The risk of cardiovascular diseases for people with a spinal cord injury (SCI) is approximately 3x greater than the general population, and Cardiovascular (CV) diseases account for ~40% of deaths in SCI. Traditional CV risk factors are unable to fully explain these outcomes. This group also has other secondary complications that are concerning, including susceptibility to infections and metabolic health issues. Some of the increased risk in SCI is due to a relatively sedentary lifestyle and insufficient exercise capability. This is particularly insidious in those living with tetraplegia with poor cardiovascular responses to exercise or even the inability to exercise due to upper limb paralysis. Heat therapy in the form of hot baths and saunas has been utilized for centuries, with common reports of improved quality of life and overall improved well-being. A 20-year prospective study on 2,315 middle-aged men (at enrolment) in Finland reported that regular sauna bathing was associated with reduced risk of sudden cardiac death, coronary heart disease, CV disease, and all-cause mortality. Further, more frequent sauna bathing sessions were related to a considerably decreased risk of fatal cardiac and CV events, as well as all-cause mortality independently from conventional risk factors, activity levels, and diet. The mechanisms which underlie these improvements remain largely unknown. It has been proposed that CV benefits of exercise training are partly mediated by repeated increases in core temperature. Exercise and heat stress elicit many common physiological responses, including increases in core temperature, heart rate and contractility, redistribution of blood flow, and changes in conduit vessel endothelial shear stress, all of which are believed to improve CV health. Additionally, heat exposure and exercise induce the expression of heat shock proteins, which stabilize a variety of other proteins that reduce vascular inflammation and oxidative stress, improve NO bioavailability, promote angiogenesis, and improve glucose signaling. SCI results in a host of physiological changes that greatly increase CV risk and vascular dysfunction following injury. Increased arterial stiffness and vascular resistance are common features in SCI, likely secondary to the loss of sympathetic innervation below the lesion, increased circulating vasoconstrictors, and subsequent oxidative stress and vascular inflammation. Heat exposure is a stress to the CV system, like exercise, which may result in numerous chronic adaptations that improve vascular and metabolic function, resulting in a profoundly reduced risk of CV disease. Passive heat therapy may provide a novel and practical approach to help these individuals. There have been observed profound improvements in vascular and metabolic function as well as indications of benefits to the immune system and reductions in inflammation in healthy but sedentary able-bodied people after long-term passive heat exposure. Similar benefits were observed in obese women with polycystic ovary syndrome. Recent studies in SCI with lower limb and full-body (only in low level SCI) immersion have demonstrated the potential of hot water immersion to be safe, with the potential to stimulate a cardio-protective response. The proposed pilot study is the first step in developing a unique approach for combating CV dysfunction in the SCI population. Specifically, the goal of this pilot study is to build on the current literature and demonstrate the safety, tolerance, and effectiveness (providing a mild/moderate exercise response) of a ~ 45-minute full-body hot water immersion in those with higher level SCI (T7-C4). Ultimately, the investigators will develop a protocol for translating these and future findings to the home environment and use of a typical bathtub, thereby demonstrating that passive heat therapy is a viable approach to improve health in the SCI population. Water immersion is the preferred method of heating since it is capable of increasing core temperature and heart rate at a rate similar to moderate-intensity exercise. It is difficult to achieve increases in core temperature solely via air convection, including in paraplegic SCI, as participants rapidly acclimate to the heat with increased sweating, limiting the rise in core temperature and heart rate. In addition, hot tubs, whirlpools, and baths are available in the community, and most should provide wheelchair access. In addition, a water bath in the home is an acceptable alternative to a hot tub to sufficiently raise core body temperature. Furthermore, water is an excellent conductor of heat, and will provide uniform heating across the participants' body. This helps eliminate "hot spots" that could result in a burn, particularly in insensate areas of skin. For this study, up to 16 individuals will be recruited from International Collaboration on Repair Discoveries (ICORD) Physical Activity Research Centre (PARC) Community as well as from the larger SCI community who live with a T7-C4 injury. In addition, the investigators will be recruiting up to 6 control participants who are otherwise healthy individuals who do not live with an SCI. During the single, approximately 45-minute exposure to this passive heating modality the investigators will be measuring heart rate, blood pressure (mean arterial pressure), cardiac output, respiration rate and core temperature. This descriptive study will have each participant attend the lab for a single session. After a 20 min of baseline data collection period the participant will be transferred to the hot tub using a standard Hoyer lift and sling. While in the hot tub they will remain in a semi-reclined position. Initially the participant will be submersed up to the clavicular level with one arm out of water until the core temperature reaches 38.5 C (about 20 - 25 minutes), once this temperature has been reached, they will be positioned so that the water level lays between the waist and mid-sternum. The water level on the participant's body will be adjusted such that a core temperature of 38.5 C for 20 minutes (typical moderate exercise duration) is maintained. If the participants core temperature exceeds 39.5 C the session will be terminated and the participant removed from the hot tub. While in the hot tub the participant may drink water ad lib with the volume recorded. While submersed in the hot tub: Core temperature, blood pressure, blood flow, and heart rate will be monitored continuously Oxygen consumption will be assessed every 5 minutes Cardiac output will be assessed every 10 minutes Once the ~45 min of immersion has been completed the participant will be removed from the hot tub using the Hoyer lift and placed back on the plinth in a semi-reclined position for 20 minutes of recovery/rest. While in this recovery position core temperature, blood pressure, blood flow, and heart rate will be monitored continuously. After this initial recovery period the investigators will assist the participant as necessary to help the participant get dressed, weighed, testing equipment removed and will continue resting comfortably in the participant's everyday wheelchair for 60-90 min. The outcome variables to be examined include the following: Heart rate Blood pressure (systolic, diastolic, mean arterial pressure, beat to beat) Core temperature (via CorTemp© "smart pill and Bear Hugger) Cardiac output Oxygen consumption Brachial and cerebral artery blood flow End tidal gas - respiration rate Weight loss Each of the outcome variables will be examined in both an individual and pooled manner (average and standard deviation). In addition, any potential group trends (e.g., injury level [thoracic versus cervical] and severity [ American Spinal Injury Association Impairment Scale (AIS) score]) in terms of the response to the passive heating stimulus will be examined.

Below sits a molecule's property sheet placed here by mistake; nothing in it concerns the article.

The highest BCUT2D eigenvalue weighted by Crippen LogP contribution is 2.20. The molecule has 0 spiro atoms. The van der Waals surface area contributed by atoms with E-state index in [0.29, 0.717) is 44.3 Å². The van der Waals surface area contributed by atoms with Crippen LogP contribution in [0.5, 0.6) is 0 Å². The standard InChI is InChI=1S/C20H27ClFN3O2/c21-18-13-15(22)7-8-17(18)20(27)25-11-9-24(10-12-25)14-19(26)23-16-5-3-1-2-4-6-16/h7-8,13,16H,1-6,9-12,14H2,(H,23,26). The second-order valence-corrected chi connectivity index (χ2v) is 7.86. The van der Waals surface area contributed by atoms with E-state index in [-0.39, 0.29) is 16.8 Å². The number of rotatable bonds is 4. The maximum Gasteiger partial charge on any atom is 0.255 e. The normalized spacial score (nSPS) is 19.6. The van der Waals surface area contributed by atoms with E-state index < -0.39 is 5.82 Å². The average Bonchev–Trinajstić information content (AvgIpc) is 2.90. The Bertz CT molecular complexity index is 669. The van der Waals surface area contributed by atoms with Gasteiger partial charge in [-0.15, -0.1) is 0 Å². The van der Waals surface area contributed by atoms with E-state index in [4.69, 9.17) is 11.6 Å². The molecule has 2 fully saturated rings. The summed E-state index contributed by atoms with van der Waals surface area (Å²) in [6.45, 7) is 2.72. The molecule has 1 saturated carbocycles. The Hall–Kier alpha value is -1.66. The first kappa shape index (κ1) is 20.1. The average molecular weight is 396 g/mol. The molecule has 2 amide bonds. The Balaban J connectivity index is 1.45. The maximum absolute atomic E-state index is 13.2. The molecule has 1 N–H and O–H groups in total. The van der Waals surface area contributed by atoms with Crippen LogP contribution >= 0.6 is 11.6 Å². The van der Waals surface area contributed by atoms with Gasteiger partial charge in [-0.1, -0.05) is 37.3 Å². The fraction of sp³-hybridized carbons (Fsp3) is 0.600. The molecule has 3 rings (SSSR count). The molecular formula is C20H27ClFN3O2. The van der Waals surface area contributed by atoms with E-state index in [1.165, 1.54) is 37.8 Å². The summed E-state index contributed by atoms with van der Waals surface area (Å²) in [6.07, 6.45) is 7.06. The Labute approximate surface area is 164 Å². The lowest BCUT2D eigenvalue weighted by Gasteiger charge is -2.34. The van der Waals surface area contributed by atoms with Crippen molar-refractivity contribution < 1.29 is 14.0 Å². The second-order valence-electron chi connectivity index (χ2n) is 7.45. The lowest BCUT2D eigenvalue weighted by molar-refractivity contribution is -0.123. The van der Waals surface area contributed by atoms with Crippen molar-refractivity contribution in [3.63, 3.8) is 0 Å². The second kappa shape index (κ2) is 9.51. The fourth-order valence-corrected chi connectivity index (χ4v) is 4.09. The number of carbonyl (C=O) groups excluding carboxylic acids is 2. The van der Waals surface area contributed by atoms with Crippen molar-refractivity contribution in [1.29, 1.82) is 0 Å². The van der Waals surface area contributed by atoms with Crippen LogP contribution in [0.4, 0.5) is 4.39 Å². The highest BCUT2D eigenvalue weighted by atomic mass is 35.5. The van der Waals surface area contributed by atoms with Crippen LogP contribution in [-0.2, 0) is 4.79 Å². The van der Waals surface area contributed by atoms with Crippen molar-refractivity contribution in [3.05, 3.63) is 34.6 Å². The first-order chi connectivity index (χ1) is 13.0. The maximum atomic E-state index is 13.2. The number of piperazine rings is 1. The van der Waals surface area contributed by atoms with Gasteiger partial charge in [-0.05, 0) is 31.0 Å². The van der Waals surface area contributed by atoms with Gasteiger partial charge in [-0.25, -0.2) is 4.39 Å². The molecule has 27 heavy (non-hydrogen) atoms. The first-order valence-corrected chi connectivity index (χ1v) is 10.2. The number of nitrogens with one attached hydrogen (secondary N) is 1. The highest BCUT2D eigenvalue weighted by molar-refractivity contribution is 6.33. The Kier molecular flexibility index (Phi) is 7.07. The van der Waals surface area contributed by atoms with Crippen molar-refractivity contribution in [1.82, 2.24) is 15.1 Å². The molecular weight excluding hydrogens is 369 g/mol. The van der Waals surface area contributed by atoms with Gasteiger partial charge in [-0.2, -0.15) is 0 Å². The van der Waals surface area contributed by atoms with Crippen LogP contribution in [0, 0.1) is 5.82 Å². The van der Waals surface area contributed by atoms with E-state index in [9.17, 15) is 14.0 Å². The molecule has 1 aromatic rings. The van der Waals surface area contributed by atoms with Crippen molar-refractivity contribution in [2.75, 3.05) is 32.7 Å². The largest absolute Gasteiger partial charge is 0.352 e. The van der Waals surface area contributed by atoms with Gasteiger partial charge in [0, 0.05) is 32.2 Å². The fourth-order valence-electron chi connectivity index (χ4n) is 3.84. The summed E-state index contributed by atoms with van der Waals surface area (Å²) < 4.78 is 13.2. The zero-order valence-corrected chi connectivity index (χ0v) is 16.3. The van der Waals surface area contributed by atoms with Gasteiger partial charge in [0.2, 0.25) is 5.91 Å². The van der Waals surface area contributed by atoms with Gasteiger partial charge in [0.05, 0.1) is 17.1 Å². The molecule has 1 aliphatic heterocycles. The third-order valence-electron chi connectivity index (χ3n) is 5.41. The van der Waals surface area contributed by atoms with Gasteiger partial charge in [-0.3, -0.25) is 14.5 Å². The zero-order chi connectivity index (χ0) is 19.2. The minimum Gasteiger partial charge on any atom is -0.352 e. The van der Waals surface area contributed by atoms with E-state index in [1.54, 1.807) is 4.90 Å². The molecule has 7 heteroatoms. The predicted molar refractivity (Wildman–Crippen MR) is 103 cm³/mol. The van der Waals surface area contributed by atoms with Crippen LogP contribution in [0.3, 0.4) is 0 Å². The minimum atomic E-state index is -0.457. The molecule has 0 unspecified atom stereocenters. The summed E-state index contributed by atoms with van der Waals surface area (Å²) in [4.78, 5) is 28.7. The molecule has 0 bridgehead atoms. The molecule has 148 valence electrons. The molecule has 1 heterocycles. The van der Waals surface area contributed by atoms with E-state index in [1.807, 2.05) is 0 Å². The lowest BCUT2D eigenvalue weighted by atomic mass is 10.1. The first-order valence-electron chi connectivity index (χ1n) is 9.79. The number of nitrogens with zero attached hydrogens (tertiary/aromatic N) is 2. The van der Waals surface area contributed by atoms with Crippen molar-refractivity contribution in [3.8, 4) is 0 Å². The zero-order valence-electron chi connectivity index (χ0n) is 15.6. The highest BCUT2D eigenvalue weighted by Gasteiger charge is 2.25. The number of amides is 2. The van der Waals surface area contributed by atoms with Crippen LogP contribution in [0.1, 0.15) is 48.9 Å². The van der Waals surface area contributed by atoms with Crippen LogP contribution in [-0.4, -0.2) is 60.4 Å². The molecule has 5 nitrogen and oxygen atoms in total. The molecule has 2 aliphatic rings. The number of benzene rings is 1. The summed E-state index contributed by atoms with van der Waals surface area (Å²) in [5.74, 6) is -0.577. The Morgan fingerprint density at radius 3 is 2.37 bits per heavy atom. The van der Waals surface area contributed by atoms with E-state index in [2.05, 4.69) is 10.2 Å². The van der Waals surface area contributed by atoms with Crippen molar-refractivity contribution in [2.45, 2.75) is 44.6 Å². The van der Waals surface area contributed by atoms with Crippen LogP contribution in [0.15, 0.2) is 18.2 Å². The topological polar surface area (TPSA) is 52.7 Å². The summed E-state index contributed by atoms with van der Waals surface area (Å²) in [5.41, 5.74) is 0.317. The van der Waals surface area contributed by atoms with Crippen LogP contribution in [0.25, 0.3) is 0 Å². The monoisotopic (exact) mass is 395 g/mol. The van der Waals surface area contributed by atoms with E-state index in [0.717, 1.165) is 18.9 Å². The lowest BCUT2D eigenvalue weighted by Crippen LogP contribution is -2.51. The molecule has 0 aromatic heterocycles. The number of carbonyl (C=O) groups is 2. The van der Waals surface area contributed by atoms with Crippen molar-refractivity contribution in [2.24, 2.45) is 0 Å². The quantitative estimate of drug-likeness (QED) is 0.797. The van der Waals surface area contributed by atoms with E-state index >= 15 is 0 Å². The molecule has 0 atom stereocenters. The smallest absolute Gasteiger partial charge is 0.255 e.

Potential benefits

Main benefits

General health

Additional benefits

Good to know: Potential benefits are defined as outcomes that are being measured during and/or after the trial.

Wings for Life supports SCITrialsFinder

Wings for Life has proudly initiated, led and funded the new version of the SCI Trials Finder website. Wings for Life aims to find a cure for spinal cord injuries. The not-for-profit foundation funds world-class scientific research and clinical trials around the globe.

Learn more

  • Trial recruitment status
  • Recruiting soon
  • Trial start date
  • 15 Sep 2023
  • Organisation
  • University of British Columbia
  • Trial recruitment status
  • Recruiting soon
  • Trial start date
  • 15 Sep 2023
  • Organisation
  • University of British Columbia

Wings for Life supports SCITrialsFinder

Wings for Life has proudly initiated, led and funded the new version of the SCI Trials Finder website. Wings for Life aims to find a cure for spinal cord injuries. The not-for-profit foundation funds world-class scientific research and clinical trials around the globe.

Learn more